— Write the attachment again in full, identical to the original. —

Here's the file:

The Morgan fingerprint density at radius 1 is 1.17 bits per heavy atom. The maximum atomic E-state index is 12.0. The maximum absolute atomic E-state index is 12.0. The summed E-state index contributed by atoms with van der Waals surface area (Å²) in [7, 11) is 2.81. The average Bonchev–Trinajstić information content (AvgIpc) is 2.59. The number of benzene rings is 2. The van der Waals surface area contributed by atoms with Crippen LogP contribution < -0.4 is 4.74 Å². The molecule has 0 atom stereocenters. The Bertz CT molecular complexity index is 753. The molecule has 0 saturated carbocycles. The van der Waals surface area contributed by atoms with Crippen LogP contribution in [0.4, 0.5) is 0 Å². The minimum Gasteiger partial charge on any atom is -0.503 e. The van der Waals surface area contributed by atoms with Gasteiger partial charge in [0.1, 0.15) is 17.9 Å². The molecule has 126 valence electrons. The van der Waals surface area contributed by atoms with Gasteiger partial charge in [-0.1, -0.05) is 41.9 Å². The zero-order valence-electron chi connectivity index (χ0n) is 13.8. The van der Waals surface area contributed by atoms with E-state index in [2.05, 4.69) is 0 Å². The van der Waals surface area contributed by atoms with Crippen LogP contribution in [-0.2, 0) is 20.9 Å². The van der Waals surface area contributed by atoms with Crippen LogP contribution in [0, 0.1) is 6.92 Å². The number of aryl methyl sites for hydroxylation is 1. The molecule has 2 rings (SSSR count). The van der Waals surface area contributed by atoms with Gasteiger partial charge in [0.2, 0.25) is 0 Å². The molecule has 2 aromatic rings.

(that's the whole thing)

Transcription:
The Morgan fingerprint density at radius 1 is 1.17 bits per heavy atom. The maximum atomic E-state index is 12.0. The maximum absolute atomic E-state index is 12.0. The summed E-state index contributed by atoms with van der Waals surface area (Å²) in [7, 11) is 2.81. The average Bonchev–Trinajstić information content (AvgIpc) is 2.59. The number of benzene rings is 2. The van der Waals surface area contributed by atoms with Crippen LogP contribution < -0.4 is 4.74 Å². The molecule has 0 atom stereocenters. The Bertz CT molecular complexity index is 753. The molecule has 0 saturated carbocycles. The van der Waals surface area contributed by atoms with Crippen LogP contribution in [0.4, 0.5) is 0 Å². The minimum Gasteiger partial charge on any atom is -0.503 e. The van der Waals surface area contributed by atoms with Gasteiger partial charge in [0.1, 0.15) is 17.9 Å². The molecule has 126 valence electrons. The van der Waals surface area contributed by atoms with Gasteiger partial charge in [-0.1, -0.05) is 41.9 Å². The zero-order valence-electron chi connectivity index (χ0n) is 13.8. The van der Waals surface area contributed by atoms with E-state index in [2.05, 4.69) is 0 Å². The van der Waals surface area contributed by atoms with Crippen LogP contribution in [-0.2, 0) is 20.9 Å². The van der Waals surface area contributed by atoms with Crippen LogP contribution in [0, 0.1) is 6.92 Å². The number of aryl methyl sites for hydroxylation is 1. The molecule has 2 rings (SSSR count). The van der Waals surface area contributed by atoms with Gasteiger partial charge in [0.2, 0.25) is 0 Å². The molecule has 2 aromatic rings.